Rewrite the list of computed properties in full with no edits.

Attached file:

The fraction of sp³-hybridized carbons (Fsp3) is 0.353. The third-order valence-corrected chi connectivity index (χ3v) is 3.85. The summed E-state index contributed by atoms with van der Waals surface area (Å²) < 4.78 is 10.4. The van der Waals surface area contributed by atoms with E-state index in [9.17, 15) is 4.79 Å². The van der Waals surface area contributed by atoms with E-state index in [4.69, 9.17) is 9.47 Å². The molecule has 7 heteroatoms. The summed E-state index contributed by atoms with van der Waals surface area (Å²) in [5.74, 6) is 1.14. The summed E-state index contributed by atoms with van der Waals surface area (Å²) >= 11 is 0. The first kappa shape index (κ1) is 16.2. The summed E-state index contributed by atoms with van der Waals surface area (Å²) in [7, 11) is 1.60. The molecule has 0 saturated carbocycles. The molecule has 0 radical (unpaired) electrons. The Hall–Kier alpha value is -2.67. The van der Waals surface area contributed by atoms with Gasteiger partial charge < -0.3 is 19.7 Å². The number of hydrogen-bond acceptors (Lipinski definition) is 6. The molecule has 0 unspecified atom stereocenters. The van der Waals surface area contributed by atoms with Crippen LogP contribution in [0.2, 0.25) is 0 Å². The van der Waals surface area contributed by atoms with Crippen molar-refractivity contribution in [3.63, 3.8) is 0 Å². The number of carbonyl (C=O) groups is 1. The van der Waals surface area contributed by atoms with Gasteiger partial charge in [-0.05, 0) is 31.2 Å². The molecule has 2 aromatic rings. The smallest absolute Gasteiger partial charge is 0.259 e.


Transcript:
The fraction of sp³-hybridized carbons (Fsp3) is 0.353. The third-order valence-corrected chi connectivity index (χ3v) is 3.85. The summed E-state index contributed by atoms with van der Waals surface area (Å²) < 4.78 is 10.4. The van der Waals surface area contributed by atoms with E-state index in [9.17, 15) is 4.79 Å². The van der Waals surface area contributed by atoms with E-state index in [4.69, 9.17) is 9.47 Å². The molecule has 7 heteroatoms. The summed E-state index contributed by atoms with van der Waals surface area (Å²) in [5.74, 6) is 1.14. The summed E-state index contributed by atoms with van der Waals surface area (Å²) >= 11 is 0. The first kappa shape index (κ1) is 16.2. The summed E-state index contributed by atoms with van der Waals surface area (Å²) in [7, 11) is 1.60. The molecule has 0 saturated carbocycles. The molecule has 0 radical (unpaired) electrons. The Hall–Kier alpha value is -2.67. The van der Waals surface area contributed by atoms with Gasteiger partial charge < -0.3 is 19.7 Å². The number of hydrogen-bond acceptors (Lipinski definition) is 6. The molecule has 0 unspecified atom stereocenters. The van der Waals surface area contributed by atoms with Crippen LogP contribution in [0.2, 0.25) is 0 Å². The van der Waals surface area contributed by atoms with Crippen molar-refractivity contribution in [3.63, 3.8) is 0 Å². The number of carbonyl (C=O) groups is 1. The van der Waals surface area contributed by atoms with Gasteiger partial charge in [-0.05, 0) is 31.2 Å². The molecule has 2 aromatic rings. The smallest absolute Gasteiger partial charge is 0.259 e.